In the absence of a strong case to remain engaged in the world, diplomatic analysts say, it has been an easy matter for Congress to whittle away at the instruments of foreign policy. Defense spending has been cut. Embassies and missions abroad have been closed. Foreign aid has been trimmed. Support for international broadcasting, international exchange programs, and international institutions like the UN and the World Bank has been pared back.
Too many US options
Experts note that foreign-policy choices tend to be harder for the US to make, even under the best of circumstances, because it has more options to choose from than other countries. Geographical separation from the rest of the world has given the US the luxury of staying out of world affairs, as it did during the first three years of World War I and the first two years of World War II. At the same time, the America's overwhelming military and economic strength since World War II has provided almost unprecedented latitude for intervening in the affairs of other nations and regions.
There's another, more recent, circumstance that in the years ahead is likely to militate against the ability of American presidents to implement an internationalist foreign policy: the globalization of the US economy. This trend has often adversely affected not only blue collar workers in the industrial Midwest but millions of middle-class and upper-middle-class Americans employed as consultants, lawyers, accountants, and businessmen.
"We have a heightened awareness today of the social and economic costs of globalizing trends," says John Rielly. "One consequence is that it will make it more difficult for any president to sustain an internationalist foreign policy."
"What it means," Rielly adds, "is that if you have to be just concerned with earning a living and nothing else, you're going to be less inclined to react positively to the appeal of an American president that we should continue to play a strong role in the world."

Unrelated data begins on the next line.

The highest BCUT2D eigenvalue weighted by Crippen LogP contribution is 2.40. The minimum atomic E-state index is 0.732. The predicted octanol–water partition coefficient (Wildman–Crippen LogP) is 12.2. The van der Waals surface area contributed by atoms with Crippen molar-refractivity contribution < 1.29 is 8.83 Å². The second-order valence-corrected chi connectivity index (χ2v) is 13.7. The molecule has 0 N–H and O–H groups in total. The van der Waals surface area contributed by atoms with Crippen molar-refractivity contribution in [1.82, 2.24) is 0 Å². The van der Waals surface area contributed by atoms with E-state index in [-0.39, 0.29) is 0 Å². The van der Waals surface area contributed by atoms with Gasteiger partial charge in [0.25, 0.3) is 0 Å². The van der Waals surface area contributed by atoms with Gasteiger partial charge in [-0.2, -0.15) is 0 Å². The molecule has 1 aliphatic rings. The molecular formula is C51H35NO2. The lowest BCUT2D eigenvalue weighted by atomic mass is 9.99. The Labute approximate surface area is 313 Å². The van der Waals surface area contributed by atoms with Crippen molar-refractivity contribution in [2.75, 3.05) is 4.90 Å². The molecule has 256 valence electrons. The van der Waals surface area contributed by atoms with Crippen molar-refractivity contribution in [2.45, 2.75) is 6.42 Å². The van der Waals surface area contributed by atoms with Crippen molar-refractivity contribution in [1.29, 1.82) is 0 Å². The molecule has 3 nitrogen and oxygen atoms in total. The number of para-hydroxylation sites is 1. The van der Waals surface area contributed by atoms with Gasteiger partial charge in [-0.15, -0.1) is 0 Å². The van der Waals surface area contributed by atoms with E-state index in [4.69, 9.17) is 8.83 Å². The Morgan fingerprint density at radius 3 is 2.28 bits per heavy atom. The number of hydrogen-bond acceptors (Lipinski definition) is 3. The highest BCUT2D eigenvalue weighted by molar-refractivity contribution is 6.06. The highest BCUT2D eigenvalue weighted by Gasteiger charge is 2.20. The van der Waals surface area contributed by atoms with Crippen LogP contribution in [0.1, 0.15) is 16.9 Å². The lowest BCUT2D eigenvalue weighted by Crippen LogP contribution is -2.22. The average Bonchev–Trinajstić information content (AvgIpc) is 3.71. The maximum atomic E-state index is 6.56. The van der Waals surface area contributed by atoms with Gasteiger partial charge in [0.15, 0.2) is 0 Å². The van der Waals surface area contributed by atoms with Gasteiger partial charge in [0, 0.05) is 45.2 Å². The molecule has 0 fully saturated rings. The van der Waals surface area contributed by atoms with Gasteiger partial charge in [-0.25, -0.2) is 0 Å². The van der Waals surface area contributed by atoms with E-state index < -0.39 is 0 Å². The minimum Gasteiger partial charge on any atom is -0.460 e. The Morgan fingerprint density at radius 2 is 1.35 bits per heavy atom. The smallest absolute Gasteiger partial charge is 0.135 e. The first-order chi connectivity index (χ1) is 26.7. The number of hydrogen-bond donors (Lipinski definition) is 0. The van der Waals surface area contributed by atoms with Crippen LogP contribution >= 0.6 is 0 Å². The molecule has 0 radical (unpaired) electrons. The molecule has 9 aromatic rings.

The global economy has affected policymaking in another way, as the case of China illustrates. During the cold war, when China was an enemy and US trade interests nonexistent, dealing with China was relatively uncomplicated. Today, fashioning a coherent policy towards the Asian giant is far more difficult.
Even as US and Chinese economic interests are converging, thanks to billions in new investments and a burgeoning two-way trade, US and Chinese strategic interests continue to diverge. The result is the excruciating choice now facing President Clinton: whether to impose economic sanctions on China, which would hurt US business interests, or not to impose sanctions, which could signal to Beijing that the US does not take its violations of international trade and arms control treaties seriously.
The choice will be no easier for any successor to Mr. Clinton.
A variety of recent public opinion polls suggest that Americans have far more complex views about foreign policy and America's role in the world than journalists and politicians have reckoned with.
For example, Americans are skeptical about the UN's performance but believe the world body should play a prominent role in resolving world conflicts.
They support peacekeeping in general but are ambivalent about using US troops in Bosnia.
And they believe that taking care of problems at home is more important than providing aid abroad, but believe the US has a moral responsibility to help poor nations and actually favor spending more on foreign aid than the US now spends.